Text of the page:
G7 + Partner Countries Announce More Sanctions

With regards to additional sanctions measures, several G7 countries announced additional measures and countries are expected to continue coordinating action against Russia. The REPO Task Force, which includes G7 members and Australia, announced earlier in the year that it had locked or seized over $58 billion in Russian assets. The United Kingdom, which has designated more than 1,500 persons and legal entities and frozen more than £18 billion in assets, announced plans to sanction an additional 86 individuals and entities. The sanctions target those involved in the theft and subsequent sale of Ukrainian grain by Russia, shipment of Russian energy, advanced military technology produced by Rosatom and its affiliates, and revenue sources that remain. The UK government further indicated that sovereign assets would remain frozen until Russia agreed to pay for damages in Ukraine. Additional sanctions target persons and entities operating in the energy, metals, transport, defence and the banking sectors. The UK is set to ban diamond imports as well as Russian-origin copper, aluminium and nickel under legislation to be introduced later in 2023.

Canada also announced further sanctions against 70 persons on entities and individuals that provide military technology and know-how to networks of armed forces and the Kremlin elite, and those involved in human rights violations and the displacement of Ukrainian children to Russia. The United States, which has sanctioned thousands of persons, including Russian president Vladimir Putin, announced sanctions on more than 300 targets as follows:

Sanctions have been applied on natural and legal persons, vessels, aircrafts, "financial facilitators," future energy capabilities, and persons and entities across Asia, the Middle East and Europe that have been sustaining Russia's war in Ukraine. More exports controls will also be applied. The US Treasury's Financial Crimes Enforcement Network and Commerce Department's Bureau of Industry and Security also issued a new alert to help regulated firms identify sanctions and export control evasion strategies.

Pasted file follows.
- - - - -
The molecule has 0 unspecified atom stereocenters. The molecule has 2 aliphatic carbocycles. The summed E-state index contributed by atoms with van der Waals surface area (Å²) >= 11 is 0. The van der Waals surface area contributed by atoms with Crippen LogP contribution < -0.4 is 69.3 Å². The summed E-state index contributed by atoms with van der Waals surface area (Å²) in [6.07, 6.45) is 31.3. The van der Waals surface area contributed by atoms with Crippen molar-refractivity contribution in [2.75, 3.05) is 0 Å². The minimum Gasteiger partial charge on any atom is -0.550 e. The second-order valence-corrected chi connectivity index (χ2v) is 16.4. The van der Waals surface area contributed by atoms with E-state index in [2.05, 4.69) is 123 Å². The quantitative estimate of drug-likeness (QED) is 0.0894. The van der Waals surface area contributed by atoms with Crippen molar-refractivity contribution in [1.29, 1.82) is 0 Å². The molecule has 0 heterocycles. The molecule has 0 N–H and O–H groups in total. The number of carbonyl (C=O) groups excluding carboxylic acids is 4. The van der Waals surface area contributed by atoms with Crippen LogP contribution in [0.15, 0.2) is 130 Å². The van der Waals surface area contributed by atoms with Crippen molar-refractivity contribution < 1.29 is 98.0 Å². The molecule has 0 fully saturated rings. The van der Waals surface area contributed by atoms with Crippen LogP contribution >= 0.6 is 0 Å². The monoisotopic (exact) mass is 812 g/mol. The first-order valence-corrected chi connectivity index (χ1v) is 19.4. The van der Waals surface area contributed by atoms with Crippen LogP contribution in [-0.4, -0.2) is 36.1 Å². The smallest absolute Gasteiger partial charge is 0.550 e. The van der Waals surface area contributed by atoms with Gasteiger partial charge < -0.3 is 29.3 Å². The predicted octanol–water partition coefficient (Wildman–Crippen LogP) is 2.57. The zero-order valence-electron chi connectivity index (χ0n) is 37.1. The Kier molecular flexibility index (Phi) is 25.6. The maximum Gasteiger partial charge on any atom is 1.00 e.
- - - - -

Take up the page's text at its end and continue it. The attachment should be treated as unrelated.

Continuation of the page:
At the European Union, which includes France, Germany and Italy, work is ongoing on the 11th sanctions package against Russia. European Council president Charles Michel announced during a press briefing just before the Hiroshima Summit began that the EU is exploring sanctions on Russian diamonds but that internal deliberations remain. The EU is looking to "to stop Russia's war machine," however, strong focus remains in tackling sanctions evasion by foreign and regional companies and engaging with third countries to address loopholes. Japan also announced asset freezes on over 100 individuals and legal entities and prohibit exports to entities tied to Russia's military.

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Denisse Rudich is director of the G7 and G20 Research Groups (London). She is also founder and CEO of Rudich Advisory and a global champion of financial crime prevention initiatives, including identifying and preventing sanctions evasion in the international financial system.